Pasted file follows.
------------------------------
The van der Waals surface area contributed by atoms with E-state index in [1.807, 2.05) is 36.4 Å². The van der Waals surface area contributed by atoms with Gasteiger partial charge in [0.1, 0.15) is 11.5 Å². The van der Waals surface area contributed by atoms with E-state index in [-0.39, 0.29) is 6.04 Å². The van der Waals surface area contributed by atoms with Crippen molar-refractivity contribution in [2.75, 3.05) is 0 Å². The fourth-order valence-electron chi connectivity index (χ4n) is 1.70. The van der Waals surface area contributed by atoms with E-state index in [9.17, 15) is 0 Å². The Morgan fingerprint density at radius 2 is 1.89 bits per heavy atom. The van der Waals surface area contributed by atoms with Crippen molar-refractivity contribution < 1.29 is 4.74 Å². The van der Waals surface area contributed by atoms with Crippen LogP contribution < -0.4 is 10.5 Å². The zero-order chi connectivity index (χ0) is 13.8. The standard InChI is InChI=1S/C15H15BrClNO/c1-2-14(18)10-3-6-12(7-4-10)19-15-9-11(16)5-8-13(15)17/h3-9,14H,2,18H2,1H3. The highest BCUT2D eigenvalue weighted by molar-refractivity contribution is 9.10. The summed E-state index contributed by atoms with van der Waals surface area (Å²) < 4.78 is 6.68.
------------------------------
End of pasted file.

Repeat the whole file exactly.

The van der Waals surface area contributed by atoms with E-state index in [1.807, 2.05) is 36.4 Å². The van der Waals surface area contributed by atoms with Gasteiger partial charge in [0.1, 0.15) is 11.5 Å². The van der Waals surface area contributed by atoms with E-state index in [-0.39, 0.29) is 6.04 Å². The van der Waals surface area contributed by atoms with Crippen molar-refractivity contribution in [2.75, 3.05) is 0 Å². The fourth-order valence-electron chi connectivity index (χ4n) is 1.70. The van der Waals surface area contributed by atoms with E-state index in [9.17, 15) is 0 Å². The Morgan fingerprint density at radius 2 is 1.89 bits per heavy atom. The van der Waals surface area contributed by atoms with Crippen molar-refractivity contribution < 1.29 is 4.74 Å². The van der Waals surface area contributed by atoms with Crippen LogP contribution < -0.4 is 10.5 Å². The zero-order chi connectivity index (χ0) is 13.8. The standard InChI is InChI=1S/C15H15BrClNO/c1-2-14(18)10-3-6-12(7-4-10)19-15-9-11(16)5-8-13(15)17/h3-9,14H,2,18H2,1H3. The highest BCUT2D eigenvalue weighted by molar-refractivity contribution is 9.10. The summed E-state index contributed by atoms with van der Waals surface area (Å²) < 4.78 is 6.68.